Components and elements of Employee Engagement

There are two primary factors or components that drive employee engagement. These factors are based on statistical analysis and widely supported by industry research.

1. Engagement with the organisation measures how engaged employees are with the organisation as a whole, and by extension, how they feel about senior management. This factor has to do with confidence in organisational leadership as well as trust, fairness, values, and respect – i.e. how people like to be treated by others, both at work and outside of work.

2. Engagement with “My Manager” is a more specific measure of how employees feel about their direct supervisors. Topics include feeling valued, being treated fairly, receiving feedback and direction, and generally, having a strong working relationship between employee and manager based on mutual respect.

The term employee engagement has been defined by various researchers. A commonly agreed upon definition would be physical, psychological or emotional involvement of the employee while at work. Four elements are important when we talk about employee engagement; commitment, motivation, loyalty and trust. Their level determines the quality of engagement of an employee.

Commitment:
Commitment means the degree to which individuals associate themselves with the job, the responsibilities and the organisational objectives. Engaged employees are those who are fascinated by their work and committed to face every challenge to attain their goals. They are dependable and highly productive and therefore, are accountable for what they do.

Motivation: 
Up till recently it was believed that the biggest motivation is achievement. The reverse is also true, which means achievement results in more motivation. If employees put in 100 percent effort to take their organisation to the next level, this attained status motivates them more than anything. Proper rewards and recognitions can further motivate them to achieve more and more for their organisation. Motivation and achievement go hand in hand and act as the burning fuels for the success of any organisation.

Loyalty: 
Employees who are actively engaged in their work show more loyalty towards the organisation. The best part is that they need less focus and attention of managers to perform their task as they themselves feel accountable for their job responsibilities and results attained. However, it doesn’t take much time for actively engaged employees to turn into disengaged employees if the organisation doesn’t have a well-established reward system. Recognition is a basic necessity of individuals to remain steered up towards their job.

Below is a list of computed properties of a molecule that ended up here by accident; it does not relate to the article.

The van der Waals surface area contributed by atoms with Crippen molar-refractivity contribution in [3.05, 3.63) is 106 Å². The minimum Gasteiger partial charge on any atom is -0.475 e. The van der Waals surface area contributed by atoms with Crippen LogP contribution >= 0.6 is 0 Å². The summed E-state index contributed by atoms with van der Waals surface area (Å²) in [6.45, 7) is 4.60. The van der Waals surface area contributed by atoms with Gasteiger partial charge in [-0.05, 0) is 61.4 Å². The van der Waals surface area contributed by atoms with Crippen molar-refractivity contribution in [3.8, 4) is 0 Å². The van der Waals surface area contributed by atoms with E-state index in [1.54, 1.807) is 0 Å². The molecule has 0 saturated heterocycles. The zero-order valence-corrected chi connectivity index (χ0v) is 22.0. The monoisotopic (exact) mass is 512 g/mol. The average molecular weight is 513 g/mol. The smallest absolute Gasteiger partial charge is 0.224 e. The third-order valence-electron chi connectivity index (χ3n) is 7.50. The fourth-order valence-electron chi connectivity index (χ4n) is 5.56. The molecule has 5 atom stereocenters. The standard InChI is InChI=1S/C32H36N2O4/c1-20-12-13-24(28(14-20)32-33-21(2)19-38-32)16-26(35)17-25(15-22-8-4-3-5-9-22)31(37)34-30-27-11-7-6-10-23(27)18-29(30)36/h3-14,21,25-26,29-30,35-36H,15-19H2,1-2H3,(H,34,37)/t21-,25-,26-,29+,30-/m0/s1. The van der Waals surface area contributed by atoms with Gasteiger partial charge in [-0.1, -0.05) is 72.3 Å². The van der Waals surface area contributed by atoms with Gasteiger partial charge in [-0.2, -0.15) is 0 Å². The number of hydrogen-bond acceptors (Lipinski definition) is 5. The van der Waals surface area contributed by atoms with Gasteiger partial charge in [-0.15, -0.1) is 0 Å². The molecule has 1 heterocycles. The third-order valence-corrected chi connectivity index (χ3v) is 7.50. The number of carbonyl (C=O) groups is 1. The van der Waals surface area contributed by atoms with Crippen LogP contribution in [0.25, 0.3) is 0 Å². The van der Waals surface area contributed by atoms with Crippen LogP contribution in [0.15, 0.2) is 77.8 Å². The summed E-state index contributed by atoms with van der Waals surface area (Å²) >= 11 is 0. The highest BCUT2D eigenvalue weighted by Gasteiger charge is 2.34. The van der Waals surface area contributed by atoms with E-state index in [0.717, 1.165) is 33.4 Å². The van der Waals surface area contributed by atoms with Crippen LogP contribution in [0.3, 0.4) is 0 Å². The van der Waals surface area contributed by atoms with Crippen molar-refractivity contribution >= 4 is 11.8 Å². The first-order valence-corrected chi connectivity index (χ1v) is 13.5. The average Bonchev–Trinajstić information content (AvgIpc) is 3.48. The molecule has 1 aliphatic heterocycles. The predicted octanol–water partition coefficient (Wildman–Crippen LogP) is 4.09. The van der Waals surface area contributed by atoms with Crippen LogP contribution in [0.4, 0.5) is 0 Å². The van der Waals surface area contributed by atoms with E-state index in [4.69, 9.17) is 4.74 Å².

Trust: 
High levels of employee engagement can be fostered only when trust prevails in the organisation from both sides. As they share strong emotional bonds with the organisation, the latter should also show trust in their abilities. Employees must be given autonomy to perform their tasks their way. They should not be restricted to specific rules and regulations and therefore, should be motivated to experiment to perform their task in a different and innovative manner.

All these elements play a vital role in determining the fate of an organisation. Besides this, two-way communication to discuss challenges, potential consequences, vision and values and the organisation’s future should be established. In fact, communication is the backbone of any organisation without which it can’t survive for long. Having an open conversation with employees can solve the problems that they are facing in executing their job.

Apart from this, organisational culture, a well-established and duly followed reward system including compensation, benefits, stock exchange options and recognition and personal growth and satisfaction of employees are also important factors in improving the levels of employee engagement.

For more information contact Ben vd Westhuyzen at ben@succeedgroup.co.za

This article is a general information sheet and should not be used or relied on as professional advice. No liability can be accepted for any errors or omissions nor for any loss or damage arising from reliance upon any information herein.